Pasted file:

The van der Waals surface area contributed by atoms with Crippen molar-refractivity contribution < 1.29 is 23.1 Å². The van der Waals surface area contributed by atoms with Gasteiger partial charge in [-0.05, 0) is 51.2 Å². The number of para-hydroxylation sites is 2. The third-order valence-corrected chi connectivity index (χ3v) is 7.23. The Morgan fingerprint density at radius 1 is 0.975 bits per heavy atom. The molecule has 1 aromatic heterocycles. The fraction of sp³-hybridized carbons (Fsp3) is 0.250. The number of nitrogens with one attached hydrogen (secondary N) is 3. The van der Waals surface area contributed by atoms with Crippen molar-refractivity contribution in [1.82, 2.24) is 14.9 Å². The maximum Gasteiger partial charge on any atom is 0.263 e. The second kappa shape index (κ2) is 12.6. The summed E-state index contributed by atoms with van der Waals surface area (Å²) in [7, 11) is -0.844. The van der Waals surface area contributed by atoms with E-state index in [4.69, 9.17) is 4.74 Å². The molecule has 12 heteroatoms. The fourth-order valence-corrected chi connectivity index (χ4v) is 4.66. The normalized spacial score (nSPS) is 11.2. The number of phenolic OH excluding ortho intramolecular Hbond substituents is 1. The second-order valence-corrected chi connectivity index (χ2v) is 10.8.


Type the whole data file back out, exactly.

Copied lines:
The van der Waals surface area contributed by atoms with Crippen molar-refractivity contribution < 1.29 is 23.1 Å². The van der Waals surface area contributed by atoms with Gasteiger partial charge in [-0.05, 0) is 51.2 Å². The number of para-hydroxylation sites is 2. The third-order valence-corrected chi connectivity index (χ3v) is 7.23. The Morgan fingerprint density at radius 1 is 0.975 bits per heavy atom. The molecule has 1 aromatic heterocycles. The fraction of sp³-hybridized carbons (Fsp3) is 0.250. The number of nitrogens with one attached hydrogen (secondary N) is 3. The van der Waals surface area contributed by atoms with Crippen molar-refractivity contribution in [1.82, 2.24) is 14.9 Å². The maximum Gasteiger partial charge on any atom is 0.263 e. The second kappa shape index (κ2) is 12.6. The summed E-state index contributed by atoms with van der Waals surface area (Å²) in [7, 11) is -0.844. The van der Waals surface area contributed by atoms with E-state index in [4.69, 9.17) is 4.74 Å². The molecule has 12 heteroatoms. The fourth-order valence-corrected chi connectivity index (χ4v) is 4.66. The normalized spacial score (nSPS) is 11.2. The number of phenolic OH excluding ortho intramolecular Hbond substituents is 1. The second-order valence-corrected chi connectivity index (χ2v) is 10.8.